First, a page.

number of breaks: 5
How do immune cells enter tissues to protect the body?
Most cells in our body don’t move: they stay put, forming dense tissues. But one population of cells moves continually, and we would not survive without them. These immune cells arrive at any spot in our body where damage or infection arises. Immune cells... click to read more
Can nerve signals put a halt to type 1 diabetes?
In type 1 diabetes the immune system goes awry, but the reasons why are not completely understood, and we lack treatments to control type 1 diabetes. We found that nerve signals may hold one key to solving the mystery. Normally your blood sugar level is... click to read more
Our blood may be making us smarter
There is nothing subtle about the immune system. T cells, potent immune cells found in the blood, can kill just about anything. In response to a viral infection, T cells move in, kill any of your cells that have a virus inside them, coordinate a... click to read more
Charting the immune landscape in brain cancers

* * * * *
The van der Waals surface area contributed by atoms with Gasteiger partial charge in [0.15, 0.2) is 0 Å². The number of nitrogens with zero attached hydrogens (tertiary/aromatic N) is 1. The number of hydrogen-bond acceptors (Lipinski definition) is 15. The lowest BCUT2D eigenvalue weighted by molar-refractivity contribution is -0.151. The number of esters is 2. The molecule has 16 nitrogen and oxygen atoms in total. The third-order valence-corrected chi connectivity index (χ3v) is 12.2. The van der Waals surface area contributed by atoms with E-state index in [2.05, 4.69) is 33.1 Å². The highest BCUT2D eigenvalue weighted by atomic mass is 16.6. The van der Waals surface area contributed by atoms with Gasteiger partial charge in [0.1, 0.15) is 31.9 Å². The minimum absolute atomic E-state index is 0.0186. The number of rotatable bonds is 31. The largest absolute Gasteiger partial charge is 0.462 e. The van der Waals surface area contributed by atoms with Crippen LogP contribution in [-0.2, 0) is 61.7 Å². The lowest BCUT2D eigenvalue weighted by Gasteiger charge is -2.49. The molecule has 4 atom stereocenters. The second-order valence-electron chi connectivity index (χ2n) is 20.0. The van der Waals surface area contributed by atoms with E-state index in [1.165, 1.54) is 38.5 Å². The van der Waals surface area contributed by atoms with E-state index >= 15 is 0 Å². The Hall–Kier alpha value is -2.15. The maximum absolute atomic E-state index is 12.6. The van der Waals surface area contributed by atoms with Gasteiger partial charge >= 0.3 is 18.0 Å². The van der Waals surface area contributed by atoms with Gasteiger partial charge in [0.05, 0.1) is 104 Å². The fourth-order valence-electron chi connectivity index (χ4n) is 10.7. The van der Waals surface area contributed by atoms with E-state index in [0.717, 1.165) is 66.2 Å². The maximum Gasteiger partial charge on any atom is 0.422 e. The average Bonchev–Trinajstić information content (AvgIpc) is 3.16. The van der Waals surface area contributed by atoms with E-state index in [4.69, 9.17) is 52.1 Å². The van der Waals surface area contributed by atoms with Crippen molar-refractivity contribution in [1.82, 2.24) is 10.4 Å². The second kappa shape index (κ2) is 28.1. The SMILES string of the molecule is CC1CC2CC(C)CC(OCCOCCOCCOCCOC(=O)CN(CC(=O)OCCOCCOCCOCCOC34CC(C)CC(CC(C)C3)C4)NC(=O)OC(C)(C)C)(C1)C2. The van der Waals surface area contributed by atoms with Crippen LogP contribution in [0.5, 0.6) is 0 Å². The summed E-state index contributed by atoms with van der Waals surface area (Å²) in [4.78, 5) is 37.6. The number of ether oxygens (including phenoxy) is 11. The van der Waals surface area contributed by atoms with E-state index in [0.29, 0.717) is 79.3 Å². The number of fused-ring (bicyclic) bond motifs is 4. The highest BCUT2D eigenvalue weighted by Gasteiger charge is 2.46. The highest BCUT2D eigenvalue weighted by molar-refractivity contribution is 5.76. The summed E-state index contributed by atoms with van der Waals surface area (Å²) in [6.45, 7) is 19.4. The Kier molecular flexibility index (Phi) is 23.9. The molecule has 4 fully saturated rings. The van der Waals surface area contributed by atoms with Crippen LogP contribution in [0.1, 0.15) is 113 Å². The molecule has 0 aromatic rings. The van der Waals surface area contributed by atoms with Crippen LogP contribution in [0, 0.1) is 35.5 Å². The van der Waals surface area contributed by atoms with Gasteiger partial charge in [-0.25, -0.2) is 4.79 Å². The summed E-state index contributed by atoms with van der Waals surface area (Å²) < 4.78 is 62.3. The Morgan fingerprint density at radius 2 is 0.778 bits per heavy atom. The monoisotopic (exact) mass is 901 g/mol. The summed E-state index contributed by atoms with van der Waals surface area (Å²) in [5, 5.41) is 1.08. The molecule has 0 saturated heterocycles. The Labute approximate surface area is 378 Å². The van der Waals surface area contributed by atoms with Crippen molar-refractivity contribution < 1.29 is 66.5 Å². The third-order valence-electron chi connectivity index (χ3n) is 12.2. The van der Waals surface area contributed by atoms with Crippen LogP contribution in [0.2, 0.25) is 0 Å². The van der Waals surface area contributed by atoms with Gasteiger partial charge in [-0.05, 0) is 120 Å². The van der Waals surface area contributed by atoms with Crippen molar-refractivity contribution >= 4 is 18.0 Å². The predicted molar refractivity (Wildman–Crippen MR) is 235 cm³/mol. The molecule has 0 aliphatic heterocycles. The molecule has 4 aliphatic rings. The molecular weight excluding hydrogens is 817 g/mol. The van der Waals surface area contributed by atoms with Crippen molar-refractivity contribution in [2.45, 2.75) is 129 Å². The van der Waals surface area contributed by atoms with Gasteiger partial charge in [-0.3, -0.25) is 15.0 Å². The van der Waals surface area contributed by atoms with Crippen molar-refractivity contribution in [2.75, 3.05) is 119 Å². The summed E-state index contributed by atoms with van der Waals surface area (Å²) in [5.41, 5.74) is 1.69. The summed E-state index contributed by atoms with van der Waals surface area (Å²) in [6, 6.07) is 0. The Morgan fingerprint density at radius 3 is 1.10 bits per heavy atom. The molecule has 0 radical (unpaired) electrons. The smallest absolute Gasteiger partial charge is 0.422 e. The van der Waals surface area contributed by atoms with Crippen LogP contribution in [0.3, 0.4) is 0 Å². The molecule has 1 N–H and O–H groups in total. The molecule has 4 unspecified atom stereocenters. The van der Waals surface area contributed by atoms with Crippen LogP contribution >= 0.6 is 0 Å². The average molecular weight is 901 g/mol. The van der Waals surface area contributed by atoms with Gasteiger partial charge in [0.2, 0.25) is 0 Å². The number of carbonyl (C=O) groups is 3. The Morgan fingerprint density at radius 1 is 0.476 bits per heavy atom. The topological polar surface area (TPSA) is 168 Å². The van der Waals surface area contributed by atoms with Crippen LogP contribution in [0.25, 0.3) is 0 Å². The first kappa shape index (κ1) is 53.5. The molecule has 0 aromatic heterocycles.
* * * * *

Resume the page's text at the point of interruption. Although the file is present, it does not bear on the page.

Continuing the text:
Thanks to revolutionary advances in cancer research, several cancer types can today be treated and controlled over long periods, similar to other chronic diseases. Among the most recent developments are immunotherapies, which aim to activate the patients' immune system to fight cancer. While immunotherapies have... click to read more
Tumor infiltrating immune cells predict patient outcomes
There has been much investigation into the role of the body's immune system in fighting or promoting the development of cancer, and in recent years, one particular type of immune cell, the CD8 T cell, has been shown to be important for fighting cancer in... click to read more